LANL rounds out top five science stories

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Second of a two-part series

DOE, NASA team demonstrates simple fission reactor prototype (DUFF)

A team of researchers recently demonstrated the first use of a heat pipe to cool a small nuclear reactor and power a Stirling engine at the Nevada National Security Site’s Device Assembly Facility near Las Vegas. The Demonstration Using Flattop Fissions experiment produced 24 watts of electricity. Engineers from Los Alamos, the NASA Glenn Research Center and National Security Technologies LLC conducted the experiment.

Heat-pipe technology — a sealed tube with an internal fluid that can efficiently transfer heat produced by a reactor with no moving parts — was invented at Los Alamos in 1963. Using heat pipes in tandem with the simple, closed-loop technology of Stirling engines allowed for creation of a reliable electric power supply that can be adapted for space applications.

DUFF is the first demonstration of a space nuclear reactor system to produce electricity in the United States since 1965. The experiment was taken from concept to completion in six months for less than $1 million, and was made possible through Los Alamos’s Laboratory-Directed Research and Development Program, which is funded by a small percentage of the Laboratory’s overall budget to invest in new or cutting-edge research.

DARHT successes for stockpile stewardship

The Dual Axis Radiographic Hydrodynamic Test facility conducted five landmark experiments in 2012 in support of stockpile stewardship and life extension programs.

Most notable were experiments at DARHT and Laboratory firing sites that demonstrated a creative new potential pathway toward replacing conventional high explosives in the current U.S. nuclear weapons stockpile with much more desirable insensitive high explosive.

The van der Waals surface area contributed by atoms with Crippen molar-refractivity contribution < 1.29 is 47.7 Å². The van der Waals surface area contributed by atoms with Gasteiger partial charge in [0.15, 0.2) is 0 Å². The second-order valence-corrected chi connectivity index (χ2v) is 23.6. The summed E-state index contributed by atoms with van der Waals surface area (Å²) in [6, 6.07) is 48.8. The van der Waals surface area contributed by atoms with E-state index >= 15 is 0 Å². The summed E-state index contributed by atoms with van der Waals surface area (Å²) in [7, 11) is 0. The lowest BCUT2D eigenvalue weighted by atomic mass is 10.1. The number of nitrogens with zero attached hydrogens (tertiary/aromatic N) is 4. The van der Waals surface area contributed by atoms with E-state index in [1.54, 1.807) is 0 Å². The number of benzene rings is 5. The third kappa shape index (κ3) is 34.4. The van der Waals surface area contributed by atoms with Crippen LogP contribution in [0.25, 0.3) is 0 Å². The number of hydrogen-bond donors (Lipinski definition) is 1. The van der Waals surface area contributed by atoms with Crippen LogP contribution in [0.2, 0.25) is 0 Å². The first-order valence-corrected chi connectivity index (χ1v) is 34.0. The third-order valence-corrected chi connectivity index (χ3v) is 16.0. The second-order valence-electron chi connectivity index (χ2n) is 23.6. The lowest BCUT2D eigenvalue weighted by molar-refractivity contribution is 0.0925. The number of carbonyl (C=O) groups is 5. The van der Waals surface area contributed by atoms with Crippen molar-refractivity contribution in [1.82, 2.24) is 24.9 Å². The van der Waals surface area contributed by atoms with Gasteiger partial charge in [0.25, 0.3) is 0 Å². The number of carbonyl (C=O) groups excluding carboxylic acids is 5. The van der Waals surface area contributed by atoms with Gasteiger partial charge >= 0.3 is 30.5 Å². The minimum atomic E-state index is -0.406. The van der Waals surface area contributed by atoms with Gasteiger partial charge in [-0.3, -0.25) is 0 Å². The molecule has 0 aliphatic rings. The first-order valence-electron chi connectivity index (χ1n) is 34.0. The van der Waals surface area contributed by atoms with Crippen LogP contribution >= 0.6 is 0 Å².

“This work has the potential to enable future pit reuse options,” said Principal Associate Director for Weapons Programs Bret Knapp. “This also has major national security implications and could help realize very significant cost savings as the U.S. nuclear deterrent ages.”

Remote probes investigate space and provide nuclear detection monitoring

An international research team, including Los Alamos scientists, discovered molecular oxygen ions in the upper-most atmosphere of Dione, one of 62 known moons orbiting Saturn. The instruments aboard NASA’s Cassini spacecraft enabled the research.

These observations are definitive examples of a process by which a lot of oxygen can be produced in icy celestial bodies that are bombarded by charged particles or photons from the Sun or whatever light source happens to be nearby.

Perhaps even more exciting is the possibility that on a moon with subsurface water, such as Jupiter’s moon Europa, molecular oxygen could combine with carbon in subsurface lakes to form the building blocks of life.

Los Alamos scientists helped develop the special cameras used by the Interstellar Boundary Explorer spacecraft to sample interstellar atoms — raw material for the formation of new stars, planets and even human beings. IBEX directly sampled material carried from outside our solar system across the galaxy by solar and stellar winds.

Luján Neutron Scattering Center enables understanding of enzyme structure and function

The Los Alamos Luján Center’s Protein Crystallography Station forms the core of a capability for joint neutron and X-ray macromolecular structure and function determination. Neutron crystallography is a technique for locating hydrogen atoms that can be hard to detect using X-rays. The PCS provides unique information about hydrogen’s involvement in the function of biological macromolecules. This information is needed to understand the details of enzyme mechanism, drug binding, or protein hydration and dynamics.

First NMR of plutonium-239

Los Alamos and Japanese scientists detected the unique Nuclear Magnetic Resonance signature of Pu-239. Scientists have sought the Pu-239 NMR signal for more than 50 years. This signal could help decipher the complex atomic-scale electronic properties of the element. These properties have a decisive role in the metallurgy and chemical reactivity of Pu alloys and compounds. The discovery could revolutionize the understanding of Pu solid-state physics, chemistry, biology and materials science.